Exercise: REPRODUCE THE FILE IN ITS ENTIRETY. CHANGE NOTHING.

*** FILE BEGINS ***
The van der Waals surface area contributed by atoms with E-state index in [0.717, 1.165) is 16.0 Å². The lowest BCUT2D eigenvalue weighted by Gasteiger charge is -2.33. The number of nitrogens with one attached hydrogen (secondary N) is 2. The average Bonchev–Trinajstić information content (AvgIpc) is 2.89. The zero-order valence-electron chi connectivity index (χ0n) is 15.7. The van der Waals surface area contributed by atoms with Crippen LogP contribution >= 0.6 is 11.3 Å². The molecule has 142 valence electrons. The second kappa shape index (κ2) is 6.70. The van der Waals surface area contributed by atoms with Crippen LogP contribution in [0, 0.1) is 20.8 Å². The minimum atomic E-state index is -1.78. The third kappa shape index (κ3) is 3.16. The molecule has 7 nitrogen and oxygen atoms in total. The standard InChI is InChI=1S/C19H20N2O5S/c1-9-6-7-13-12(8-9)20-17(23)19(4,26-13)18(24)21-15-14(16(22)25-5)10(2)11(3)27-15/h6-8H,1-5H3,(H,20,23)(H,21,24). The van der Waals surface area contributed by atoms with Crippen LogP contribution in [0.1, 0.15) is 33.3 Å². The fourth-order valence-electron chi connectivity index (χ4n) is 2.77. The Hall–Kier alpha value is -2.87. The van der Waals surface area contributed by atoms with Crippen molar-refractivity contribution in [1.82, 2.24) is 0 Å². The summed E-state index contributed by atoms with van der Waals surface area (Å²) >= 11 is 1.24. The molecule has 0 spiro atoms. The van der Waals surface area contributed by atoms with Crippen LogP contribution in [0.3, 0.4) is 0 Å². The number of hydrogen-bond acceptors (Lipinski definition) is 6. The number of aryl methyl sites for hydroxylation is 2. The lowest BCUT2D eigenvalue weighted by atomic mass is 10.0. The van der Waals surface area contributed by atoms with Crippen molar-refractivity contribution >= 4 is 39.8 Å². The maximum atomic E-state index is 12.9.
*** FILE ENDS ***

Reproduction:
The van der Waals surface area contributed by atoms with E-state index in [0.717, 1.165) is 16.0 Å². The lowest BCUT2D eigenvalue weighted by Gasteiger charge is -2.33. The number of nitrogens with one attached hydrogen (secondary N) is 2. The average Bonchev–Trinajstić information content (AvgIpc) is 2.89. The zero-order valence-electron chi connectivity index (χ0n) is 15.7. The van der Waals surface area contributed by atoms with Crippen LogP contribution >= 0.6 is 11.3 Å². The molecule has 142 valence electrons. The second kappa shape index (κ2) is 6.70. The van der Waals surface area contributed by atoms with Crippen LogP contribution in [0, 0.1) is 20.8 Å². The minimum atomic E-state index is -1.78. The third kappa shape index (κ3) is 3.16. The molecule has 7 nitrogen and oxygen atoms in total. The standard InChI is InChI=1S/C19H20N2O5S/c1-9-6-7-13-12(8-9)20-17(23)19(4,26-13)18(24)21-15-14(16(22)25-5)10(2)11(3)27-15/h6-8H,1-5H3,(H,20,23)(H,21,24). The van der Waals surface area contributed by atoms with Crippen LogP contribution in [0.1, 0.15) is 33.3 Å². The fourth-order valence-electron chi connectivity index (χ4n) is 2.77. The Hall–Kier alpha value is -2.87. The van der Waals surface area contributed by atoms with Crippen molar-refractivity contribution in [1.82, 2.24) is 0 Å². The summed E-state index contributed by atoms with van der Waals surface area (Å²) >= 11 is 1.24. The molecule has 0 spiro atoms. The van der Waals surface area contributed by atoms with Crippen LogP contribution in [0.3, 0.4) is 0 Å². The number of hydrogen-bond acceptors (Lipinski definition) is 6. The number of aryl methyl sites for hydroxylation is 2. The lowest BCUT2D eigenvalue weighted by atomic mass is 10.0. The van der Waals surface area contributed by atoms with Crippen molar-refractivity contribution >= 4 is 39.8 Å². The maximum atomic E-state index is 12.9.